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After ban on screening Indian films, Pakistan goes after its adverts & Bollywood merchandise

After ban on screening Indian films, Pakistan goes after its adverts & Bollywood merchandise
Pakistan has just upped the ante in its crusade against India’s cultural influence, banning Indian ads and sales of Bollywood films on CDs. Some compact disc shops in Islamabad have already been raided by police.

Airing Indian advertisements or ads featuring Indian actors or characters on electronic media is now illegal in Pakistan, according to the Pakistan Electronic Media Regulation Authority (PEMRA), which announced the ban. The watchdog believes that Bollywood actors appearing on local TV “aggravates the miseries of Pakistanis who are perturbed over Indian atrocities on Kashmiri brethren.”

The sweeping ban, which also extends to include content produced by eleven multinational brands, will remain in place until “such advertisements are replaced by advertisements produced in Pakistan, containing Pakistani actors/characters/talent.”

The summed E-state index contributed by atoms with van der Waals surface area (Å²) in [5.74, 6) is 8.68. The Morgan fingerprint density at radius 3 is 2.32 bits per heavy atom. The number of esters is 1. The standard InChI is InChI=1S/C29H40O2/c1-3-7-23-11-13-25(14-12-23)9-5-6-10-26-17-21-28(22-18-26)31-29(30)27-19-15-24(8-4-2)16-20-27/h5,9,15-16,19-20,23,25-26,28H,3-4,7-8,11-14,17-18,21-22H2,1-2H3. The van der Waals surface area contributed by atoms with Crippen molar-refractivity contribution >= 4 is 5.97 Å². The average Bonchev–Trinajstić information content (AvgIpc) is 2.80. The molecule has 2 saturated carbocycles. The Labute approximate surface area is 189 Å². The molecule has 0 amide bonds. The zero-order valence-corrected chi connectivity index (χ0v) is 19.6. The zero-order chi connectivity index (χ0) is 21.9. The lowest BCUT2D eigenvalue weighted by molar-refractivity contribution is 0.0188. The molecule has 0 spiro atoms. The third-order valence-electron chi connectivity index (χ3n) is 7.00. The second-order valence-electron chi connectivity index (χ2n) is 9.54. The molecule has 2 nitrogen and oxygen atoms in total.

Separately, the Pakistani government targeted Indian films sold on CDs, Special Assistant to the Prime Minister on Information Firdous Ashiq Awan told local media. Police have targeted several disc shops in the capital Islamabad, but the practice will soon be expanded to other provinces, she revealed.

Earlier, Pakistan issued a nationwide ban on screening Bollywood films, pushing back against New Delhi’s decision to lift the special status of Jammu and Kashmir, under which the contested state had enjoyed a separate constitution, its own flag, and autonomous administration.

Indian filmmakers said the restriction is unlikely to make any impact on the industry. However, there were calls to respond in kind by blacklisting all Pakistani actors, musicians and diplomats.
Pakistan’s vendetta was not limited to films and other content.

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As the diplomatic crisis gained pace, its Ministry of Information and Broadcasting launched a “Say No to India” campaign which effectively halted all kinds of joint ventures between the Indian and Pakistani entertainment industries.

India’s Prime Minister Narendra Modi maintained that stripping Kashmir of its special status would help reverse “the separatism, corruption, terrorism and family rule” that was said to have taken root in the region. Pakistan, in turn, accused its arch-rival of silencing anti-India dissent and of cracking down on Muslims.

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